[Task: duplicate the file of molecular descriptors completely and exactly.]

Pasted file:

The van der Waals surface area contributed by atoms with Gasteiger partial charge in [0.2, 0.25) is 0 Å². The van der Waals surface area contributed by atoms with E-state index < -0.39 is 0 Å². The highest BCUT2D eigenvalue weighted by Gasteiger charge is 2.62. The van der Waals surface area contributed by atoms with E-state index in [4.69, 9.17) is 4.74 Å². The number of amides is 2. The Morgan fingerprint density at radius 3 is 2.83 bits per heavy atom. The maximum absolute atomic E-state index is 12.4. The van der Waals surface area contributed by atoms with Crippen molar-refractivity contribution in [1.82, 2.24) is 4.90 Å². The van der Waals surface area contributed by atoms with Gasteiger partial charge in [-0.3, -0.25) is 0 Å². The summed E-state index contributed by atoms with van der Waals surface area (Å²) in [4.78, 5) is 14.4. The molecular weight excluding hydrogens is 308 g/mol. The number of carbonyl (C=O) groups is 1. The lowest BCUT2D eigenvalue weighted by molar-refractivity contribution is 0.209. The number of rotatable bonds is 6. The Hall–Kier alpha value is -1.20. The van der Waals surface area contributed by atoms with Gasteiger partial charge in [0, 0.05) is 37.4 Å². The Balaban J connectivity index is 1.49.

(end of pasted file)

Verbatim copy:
The van der Waals surface area contributed by atoms with Gasteiger partial charge in [0.2, 0.25) is 0 Å². The van der Waals surface area contributed by atoms with E-state index < -0.39 is 0 Å². The highest BCUT2D eigenvalue weighted by Gasteiger charge is 2.62. The van der Waals surface area contributed by atoms with E-state index in [4.69, 9.17) is 4.74 Å². The number of amides is 2. The Morgan fingerprint density at radius 3 is 2.83 bits per heavy atom. The maximum absolute atomic E-state index is 12.4. The van der Waals surface area contributed by atoms with Crippen molar-refractivity contribution in [1.82, 2.24) is 4.90 Å². The van der Waals surface area contributed by atoms with Gasteiger partial charge in [-0.3, -0.25) is 0 Å². The summed E-state index contributed by atoms with van der Waals surface area (Å²) in [4.78, 5) is 14.4. The molecular weight excluding hydrogens is 308 g/mol. The number of carbonyl (C=O) groups is 1. The lowest BCUT2D eigenvalue weighted by molar-refractivity contribution is 0.209. The number of rotatable bonds is 6. The Hall–Kier alpha value is -1.20. The van der Waals surface area contributed by atoms with Gasteiger partial charge in [0, 0.05) is 37.4 Å². The Balaban J connectivity index is 1.49.